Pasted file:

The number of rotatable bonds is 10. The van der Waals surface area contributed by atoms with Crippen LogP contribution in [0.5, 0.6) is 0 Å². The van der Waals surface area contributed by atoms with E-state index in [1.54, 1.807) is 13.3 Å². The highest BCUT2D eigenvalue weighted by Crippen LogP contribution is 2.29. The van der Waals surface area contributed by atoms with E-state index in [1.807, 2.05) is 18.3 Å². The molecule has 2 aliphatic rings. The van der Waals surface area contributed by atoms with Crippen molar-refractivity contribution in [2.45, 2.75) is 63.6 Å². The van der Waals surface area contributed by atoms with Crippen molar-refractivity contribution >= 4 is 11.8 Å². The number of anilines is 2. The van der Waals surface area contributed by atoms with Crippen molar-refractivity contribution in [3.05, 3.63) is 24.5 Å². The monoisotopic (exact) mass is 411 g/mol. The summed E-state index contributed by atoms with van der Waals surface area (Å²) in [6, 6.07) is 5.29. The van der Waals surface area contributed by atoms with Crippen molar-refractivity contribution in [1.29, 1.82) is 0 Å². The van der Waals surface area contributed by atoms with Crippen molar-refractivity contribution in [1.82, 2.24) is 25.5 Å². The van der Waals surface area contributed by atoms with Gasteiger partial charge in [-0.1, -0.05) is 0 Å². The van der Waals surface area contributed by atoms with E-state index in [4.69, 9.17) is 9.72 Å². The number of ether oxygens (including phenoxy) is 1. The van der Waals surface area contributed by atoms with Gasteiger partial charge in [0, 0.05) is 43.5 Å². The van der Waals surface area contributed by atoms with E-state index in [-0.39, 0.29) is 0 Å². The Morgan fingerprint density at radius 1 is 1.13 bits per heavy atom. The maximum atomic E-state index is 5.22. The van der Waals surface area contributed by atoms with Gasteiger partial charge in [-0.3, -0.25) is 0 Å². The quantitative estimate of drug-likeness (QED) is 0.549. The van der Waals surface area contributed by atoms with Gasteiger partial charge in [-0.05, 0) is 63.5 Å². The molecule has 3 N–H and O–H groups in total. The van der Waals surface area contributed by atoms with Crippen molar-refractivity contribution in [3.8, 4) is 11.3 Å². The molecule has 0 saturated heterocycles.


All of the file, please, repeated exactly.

The number of rotatable bonds is 10. The van der Waals surface area contributed by atoms with Crippen LogP contribution in [0.5, 0.6) is 0 Å². The van der Waals surface area contributed by atoms with E-state index in [1.54, 1.807) is 13.3 Å². The highest BCUT2D eigenvalue weighted by Crippen LogP contribution is 2.29. The van der Waals surface area contributed by atoms with E-state index in [1.807, 2.05) is 18.3 Å². The molecule has 2 aliphatic rings. The van der Waals surface area contributed by atoms with Crippen molar-refractivity contribution in [2.45, 2.75) is 63.6 Å². The van der Waals surface area contributed by atoms with Crippen molar-refractivity contribution >= 4 is 11.8 Å². The number of anilines is 2. The van der Waals surface area contributed by atoms with Crippen molar-refractivity contribution in [3.05, 3.63) is 24.5 Å². The monoisotopic (exact) mass is 411 g/mol. The summed E-state index contributed by atoms with van der Waals surface area (Å²) in [6, 6.07) is 5.29. The van der Waals surface area contributed by atoms with Crippen molar-refractivity contribution in [1.29, 1.82) is 0 Å². The van der Waals surface area contributed by atoms with Crippen molar-refractivity contribution in [1.82, 2.24) is 25.5 Å². The van der Waals surface area contributed by atoms with Gasteiger partial charge in [-0.1, -0.05) is 0 Å². The van der Waals surface area contributed by atoms with E-state index in [4.69, 9.17) is 9.72 Å². The number of ether oxygens (including phenoxy) is 1. The van der Waals surface area contributed by atoms with Gasteiger partial charge in [0, 0.05) is 43.5 Å². The van der Waals surface area contributed by atoms with E-state index in [-0.39, 0.29) is 0 Å². The Morgan fingerprint density at radius 1 is 1.13 bits per heavy atom. The maximum atomic E-state index is 5.22. The van der Waals surface area contributed by atoms with Gasteiger partial charge in [-0.3, -0.25) is 0 Å². The quantitative estimate of drug-likeness (QED) is 0.549. The van der Waals surface area contributed by atoms with Gasteiger partial charge in [-0.05, 0) is 63.5 Å². The molecule has 3 N–H and O–H groups in total. The van der Waals surface area contributed by atoms with Crippen molar-refractivity contribution in [3.8, 4) is 11.3 Å². The molecule has 0 saturated heterocycles.